New York Governor David Paterson may have abandoned hope of enacting his tax on non-diet soda drinks, experts are still weighing in on its merits. New York Health Commissioner Richard Daines has received over 60,000 hits on a YouTube video he posted, arguing that the taxA tax is a mandatory payment or charge collected by local, state, and national governments from individuals or businesses to cover the costs of general government services, goods, and activities. would improve public health.
Dr. Elizabeth Whelan, president of the American Council on Science and Health, disagrees:
First, there is no scientific basis for singling out sugar-sweetened soda and certain fruit drinks as a primary underlying cause of obesity. So many Americans these days far exceed their ideal weight because they consume too many calories from all types of foods and beverages — and do not dedicate sufficient effort to burning calories through exercise. Sugar-sweetened sodas don’t make you fatter than eating too much meat, bread, potatoes, or anything else. The old adage “for every complex problem there is a simple solution — and it never works” comes to mind here. It is always easier to zero in on one alleged villain and assume the problem is solved.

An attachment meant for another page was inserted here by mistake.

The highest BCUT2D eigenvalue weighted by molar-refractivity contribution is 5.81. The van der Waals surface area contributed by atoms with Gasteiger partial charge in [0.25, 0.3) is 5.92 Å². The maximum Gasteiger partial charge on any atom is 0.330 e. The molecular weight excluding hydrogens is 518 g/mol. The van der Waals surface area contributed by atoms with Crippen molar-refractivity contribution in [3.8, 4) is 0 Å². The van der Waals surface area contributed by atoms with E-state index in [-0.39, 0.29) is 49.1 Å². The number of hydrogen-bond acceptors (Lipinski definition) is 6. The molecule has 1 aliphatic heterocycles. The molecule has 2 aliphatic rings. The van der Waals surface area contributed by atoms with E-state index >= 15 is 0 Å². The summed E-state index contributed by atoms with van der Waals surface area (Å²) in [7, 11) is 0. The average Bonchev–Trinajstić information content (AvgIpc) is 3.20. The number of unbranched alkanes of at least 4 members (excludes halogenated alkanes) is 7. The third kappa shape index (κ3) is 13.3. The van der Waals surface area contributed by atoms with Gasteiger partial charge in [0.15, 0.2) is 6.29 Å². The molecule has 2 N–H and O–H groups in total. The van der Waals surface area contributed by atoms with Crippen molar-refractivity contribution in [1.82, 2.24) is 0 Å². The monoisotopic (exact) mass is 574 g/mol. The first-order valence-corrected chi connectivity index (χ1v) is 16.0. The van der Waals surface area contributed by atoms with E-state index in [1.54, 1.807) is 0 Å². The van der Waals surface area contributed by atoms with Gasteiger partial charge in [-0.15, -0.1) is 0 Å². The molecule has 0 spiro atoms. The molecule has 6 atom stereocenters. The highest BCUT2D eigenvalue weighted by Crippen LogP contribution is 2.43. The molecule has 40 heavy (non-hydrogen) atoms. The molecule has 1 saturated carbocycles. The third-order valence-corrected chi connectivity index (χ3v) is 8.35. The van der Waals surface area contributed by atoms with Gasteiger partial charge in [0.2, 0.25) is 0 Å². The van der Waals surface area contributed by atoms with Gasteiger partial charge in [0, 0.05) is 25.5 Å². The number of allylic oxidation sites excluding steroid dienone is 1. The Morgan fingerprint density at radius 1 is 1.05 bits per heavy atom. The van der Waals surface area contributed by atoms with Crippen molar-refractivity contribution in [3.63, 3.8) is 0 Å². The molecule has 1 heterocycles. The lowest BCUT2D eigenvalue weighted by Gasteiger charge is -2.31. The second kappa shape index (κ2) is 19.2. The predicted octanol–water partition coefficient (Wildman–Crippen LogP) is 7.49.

Second, taxing soda sets up a precedent for taxing myriad foods considered “bad” by popular wisdom. Can we expect taxes next on cake, cookies, candy, and pizza? If food with high sugar or fat content is “bad” and deserving of punitive regulatory action, to be consistent will we tax orange juice (very high in sugar) and avocados (a plentiful source of fat)? Should we tax everything except tofu and spinach?
Third, when the soda taxA soda tax is an excise tax on sugary drinks. Most soda taxes apply a flat rate per ounce of a sugar-sweetened beverage. is examined closely — given that it will have zero net effect on reducing obesity — it must be perceived as another attempt to raise revenue for a financially strapped state. The Governor estimates that the soda tax will bring in $404 million the first year and $539 million annually after that. What’s not to like about that if you are trying to balance a budget? But the bad news is that this influx of cash has nothing to do with fighting obesity and enhancing health.Share